The Minister of Finance Planning and Economic Development (MFPED) Matia Kasaija has said government does not intend to ban betting and gambling companies in the country as reported days ago in the local and regional media.
Recent media reports said President Museveni had directed that no new sports betting licences should be issued or the existing ones renewed.
“We are not banning betting companies, what we are saying this activities should be limited to Ugandans. We have discovered that so much of our money is being exported through gaming business affecting country’s economy which I think should be left for Ugandans who will later invest here,” Kasaija said on Tuesday at his offices.
He said the country’s hard earned foreign exchange from coffee, and other activities is taken to develop other countries leaving Uganda in poverty and betting machines.
The minister called on the youth to work first before going for gambling, adding that without working, they will not be able to get money to sustain their living.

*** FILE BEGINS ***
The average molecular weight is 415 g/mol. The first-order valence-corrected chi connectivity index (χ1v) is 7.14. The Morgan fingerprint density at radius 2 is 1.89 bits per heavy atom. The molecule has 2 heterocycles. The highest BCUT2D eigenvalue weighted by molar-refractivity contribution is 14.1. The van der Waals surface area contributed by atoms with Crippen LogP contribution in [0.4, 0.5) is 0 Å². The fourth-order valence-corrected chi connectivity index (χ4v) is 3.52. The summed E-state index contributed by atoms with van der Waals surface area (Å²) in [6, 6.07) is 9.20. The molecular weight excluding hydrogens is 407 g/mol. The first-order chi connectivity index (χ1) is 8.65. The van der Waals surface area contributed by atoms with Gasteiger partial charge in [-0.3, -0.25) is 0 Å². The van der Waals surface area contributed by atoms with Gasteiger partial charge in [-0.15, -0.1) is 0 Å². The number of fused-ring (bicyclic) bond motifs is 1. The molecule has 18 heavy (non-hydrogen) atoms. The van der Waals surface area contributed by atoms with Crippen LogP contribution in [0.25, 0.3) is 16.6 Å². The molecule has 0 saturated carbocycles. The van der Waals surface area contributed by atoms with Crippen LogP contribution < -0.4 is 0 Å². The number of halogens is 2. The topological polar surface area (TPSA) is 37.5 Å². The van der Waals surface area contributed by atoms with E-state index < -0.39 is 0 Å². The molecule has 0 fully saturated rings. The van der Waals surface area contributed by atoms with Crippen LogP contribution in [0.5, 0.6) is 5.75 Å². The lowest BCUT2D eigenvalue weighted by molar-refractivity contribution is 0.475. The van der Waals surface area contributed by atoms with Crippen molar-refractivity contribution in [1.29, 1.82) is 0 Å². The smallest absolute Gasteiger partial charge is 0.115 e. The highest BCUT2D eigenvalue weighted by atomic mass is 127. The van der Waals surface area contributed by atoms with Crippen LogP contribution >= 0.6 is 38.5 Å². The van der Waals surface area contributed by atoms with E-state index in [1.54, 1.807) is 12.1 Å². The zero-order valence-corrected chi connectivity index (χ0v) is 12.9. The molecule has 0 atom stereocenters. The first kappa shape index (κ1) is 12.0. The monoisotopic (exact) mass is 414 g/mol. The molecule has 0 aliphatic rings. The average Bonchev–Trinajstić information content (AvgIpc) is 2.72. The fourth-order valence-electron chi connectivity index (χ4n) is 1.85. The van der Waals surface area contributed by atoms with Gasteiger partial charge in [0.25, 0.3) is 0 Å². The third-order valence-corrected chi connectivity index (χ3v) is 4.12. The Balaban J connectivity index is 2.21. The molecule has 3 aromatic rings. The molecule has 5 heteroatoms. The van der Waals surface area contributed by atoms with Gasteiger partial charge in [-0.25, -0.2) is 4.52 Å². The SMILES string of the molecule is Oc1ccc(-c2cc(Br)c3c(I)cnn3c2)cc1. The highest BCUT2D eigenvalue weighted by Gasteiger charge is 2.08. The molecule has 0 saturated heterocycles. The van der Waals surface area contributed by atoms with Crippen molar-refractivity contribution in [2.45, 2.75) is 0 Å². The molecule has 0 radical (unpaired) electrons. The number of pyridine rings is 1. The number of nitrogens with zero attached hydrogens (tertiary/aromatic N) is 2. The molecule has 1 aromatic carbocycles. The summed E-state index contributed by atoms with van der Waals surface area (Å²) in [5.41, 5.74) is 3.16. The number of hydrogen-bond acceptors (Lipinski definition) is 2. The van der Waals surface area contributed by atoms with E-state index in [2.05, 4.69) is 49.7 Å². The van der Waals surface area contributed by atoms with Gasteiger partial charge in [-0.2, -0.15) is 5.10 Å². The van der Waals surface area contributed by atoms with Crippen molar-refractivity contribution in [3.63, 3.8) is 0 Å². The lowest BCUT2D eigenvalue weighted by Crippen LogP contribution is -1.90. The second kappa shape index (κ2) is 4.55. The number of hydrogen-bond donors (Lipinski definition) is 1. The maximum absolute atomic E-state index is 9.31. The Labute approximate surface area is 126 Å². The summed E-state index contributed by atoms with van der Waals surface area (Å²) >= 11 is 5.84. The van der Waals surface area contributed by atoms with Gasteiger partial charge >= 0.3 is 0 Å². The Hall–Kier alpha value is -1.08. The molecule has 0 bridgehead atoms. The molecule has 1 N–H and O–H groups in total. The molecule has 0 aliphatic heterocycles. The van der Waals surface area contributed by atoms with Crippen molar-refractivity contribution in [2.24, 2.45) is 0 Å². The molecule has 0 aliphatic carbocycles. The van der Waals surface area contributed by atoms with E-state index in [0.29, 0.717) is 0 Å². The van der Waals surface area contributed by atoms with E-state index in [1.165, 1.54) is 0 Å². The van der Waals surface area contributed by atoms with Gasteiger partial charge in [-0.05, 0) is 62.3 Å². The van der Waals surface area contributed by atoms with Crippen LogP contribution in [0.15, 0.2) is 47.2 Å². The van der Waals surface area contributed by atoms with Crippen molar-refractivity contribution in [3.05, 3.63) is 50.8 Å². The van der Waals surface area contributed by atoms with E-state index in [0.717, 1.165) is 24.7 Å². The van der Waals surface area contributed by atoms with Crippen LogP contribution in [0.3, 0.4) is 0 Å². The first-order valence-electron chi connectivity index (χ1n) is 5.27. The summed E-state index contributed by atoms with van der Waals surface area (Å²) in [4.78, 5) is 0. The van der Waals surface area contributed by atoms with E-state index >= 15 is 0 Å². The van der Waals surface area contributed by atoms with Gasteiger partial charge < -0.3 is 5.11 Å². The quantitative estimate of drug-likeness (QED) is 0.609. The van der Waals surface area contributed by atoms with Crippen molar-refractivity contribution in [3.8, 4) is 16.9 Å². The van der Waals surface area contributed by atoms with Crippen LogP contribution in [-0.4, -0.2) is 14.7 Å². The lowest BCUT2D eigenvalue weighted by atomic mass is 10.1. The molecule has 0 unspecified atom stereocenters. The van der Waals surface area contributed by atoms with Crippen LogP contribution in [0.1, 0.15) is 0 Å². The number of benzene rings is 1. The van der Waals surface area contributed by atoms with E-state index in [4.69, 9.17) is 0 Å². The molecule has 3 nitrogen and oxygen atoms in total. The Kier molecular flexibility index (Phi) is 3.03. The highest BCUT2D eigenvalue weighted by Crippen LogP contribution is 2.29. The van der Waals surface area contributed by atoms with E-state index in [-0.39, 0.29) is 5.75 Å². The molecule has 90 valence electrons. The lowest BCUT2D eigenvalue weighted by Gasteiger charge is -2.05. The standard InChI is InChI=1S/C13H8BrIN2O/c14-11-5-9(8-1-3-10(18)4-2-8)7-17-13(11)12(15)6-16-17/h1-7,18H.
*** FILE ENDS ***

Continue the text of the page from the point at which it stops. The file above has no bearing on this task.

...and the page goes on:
Kasaijja has said government is set to close its doors to giving licences to new foreign gaming companies or renewing the ongoing licenses upon expiry.
Kasaijja said he will soon release a statement directing national gaming board, a body responsible for regulating betting companies to stop from issuing new licenses foreign companies and renewing them after the expire.
Responding to the concerns of Makindye West MP Allan Ssewanya in Parliament on Tuesday, State minister for Finance David Bahati said Museveni has directed officials to review the licensing of betting and gambling companies.
MP Ssewanyana said betting and gambling companies pay taxes in billions of shillings on top of employing Ugandans.
However, Minister Bahati said most of the money from betting is being taken outside the country, which calls for the need to licence local companies so that the money generated is kept within the country.
He said some students have spent schools fees money on betting, which calls for the tightening of the regulations governing the industry.
Bahaiti said Museveni will address the matter in the days ahead.
By 2018, National gaming board had regulated 40 betting companies, one pool bet, 20 casino and 15 slot machines operating in various town councils, municipalities and cities across the Country.
According to Section 39 of the Lotteries and Gaming Act, the minister of finance may by regulations prescribe minimum capital requirements for licensees under the Act and guide as the law states.